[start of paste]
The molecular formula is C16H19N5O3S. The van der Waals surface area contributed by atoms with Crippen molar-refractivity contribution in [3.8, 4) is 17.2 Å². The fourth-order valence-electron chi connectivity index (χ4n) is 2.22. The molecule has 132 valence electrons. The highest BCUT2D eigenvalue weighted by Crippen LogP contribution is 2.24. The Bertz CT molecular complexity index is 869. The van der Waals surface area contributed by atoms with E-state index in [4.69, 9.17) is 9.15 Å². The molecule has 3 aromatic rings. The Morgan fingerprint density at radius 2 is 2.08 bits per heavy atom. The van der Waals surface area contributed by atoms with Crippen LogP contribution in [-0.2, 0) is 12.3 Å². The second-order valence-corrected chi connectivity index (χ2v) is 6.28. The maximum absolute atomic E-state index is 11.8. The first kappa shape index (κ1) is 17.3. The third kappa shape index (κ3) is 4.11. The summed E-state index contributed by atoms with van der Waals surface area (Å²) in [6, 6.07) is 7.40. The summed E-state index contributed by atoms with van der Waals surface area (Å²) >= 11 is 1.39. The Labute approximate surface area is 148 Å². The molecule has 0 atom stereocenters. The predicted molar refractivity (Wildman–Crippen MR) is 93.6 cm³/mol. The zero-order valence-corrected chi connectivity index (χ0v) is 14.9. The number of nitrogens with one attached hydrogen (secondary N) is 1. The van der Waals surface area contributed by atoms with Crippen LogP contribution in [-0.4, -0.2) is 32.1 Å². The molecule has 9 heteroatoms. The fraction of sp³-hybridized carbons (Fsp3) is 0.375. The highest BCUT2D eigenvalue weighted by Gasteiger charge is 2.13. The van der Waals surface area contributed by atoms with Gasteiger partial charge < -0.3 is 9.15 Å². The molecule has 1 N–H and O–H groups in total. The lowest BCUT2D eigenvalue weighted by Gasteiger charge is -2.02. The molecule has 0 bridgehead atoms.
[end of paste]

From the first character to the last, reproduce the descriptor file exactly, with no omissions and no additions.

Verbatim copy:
The molecular formula is C16H19N5O3S. The van der Waals surface area contributed by atoms with Crippen molar-refractivity contribution in [3.8, 4) is 17.2 Å². The fourth-order valence-electron chi connectivity index (χ4n) is 2.22. The molecule has 132 valence electrons. The highest BCUT2D eigenvalue weighted by Crippen LogP contribution is 2.24. The Bertz CT molecular complexity index is 869. The van der Waals surface area contributed by atoms with E-state index in [4.69, 9.17) is 9.15 Å². The molecule has 3 aromatic rings. The Morgan fingerprint density at radius 2 is 2.08 bits per heavy atom. The van der Waals surface area contributed by atoms with Crippen LogP contribution in [-0.2, 0) is 12.3 Å². The second-order valence-corrected chi connectivity index (χ2v) is 6.28. The maximum absolute atomic E-state index is 11.8. The first kappa shape index (κ1) is 17.3. The third kappa shape index (κ3) is 4.11. The summed E-state index contributed by atoms with van der Waals surface area (Å²) in [6, 6.07) is 7.40. The summed E-state index contributed by atoms with van der Waals surface area (Å²) >= 11 is 1.39. The Labute approximate surface area is 148 Å². The molecule has 0 atom stereocenters. The predicted molar refractivity (Wildman–Crippen MR) is 93.6 cm³/mol. The zero-order valence-corrected chi connectivity index (χ0v) is 14.9. The number of nitrogens with one attached hydrogen (secondary N) is 1. The van der Waals surface area contributed by atoms with Crippen LogP contribution in [-0.4, -0.2) is 32.1 Å². The molecule has 9 heteroatoms. The fraction of sp³-hybridized carbons (Fsp3) is 0.375. The highest BCUT2D eigenvalue weighted by Gasteiger charge is 2.13. The van der Waals surface area contributed by atoms with Gasteiger partial charge < -0.3 is 9.15 Å². The molecule has 1 N–H and O–H groups in total. The lowest BCUT2D eigenvalue weighted by Gasteiger charge is -2.02. The molecule has 0 bridgehead atoms.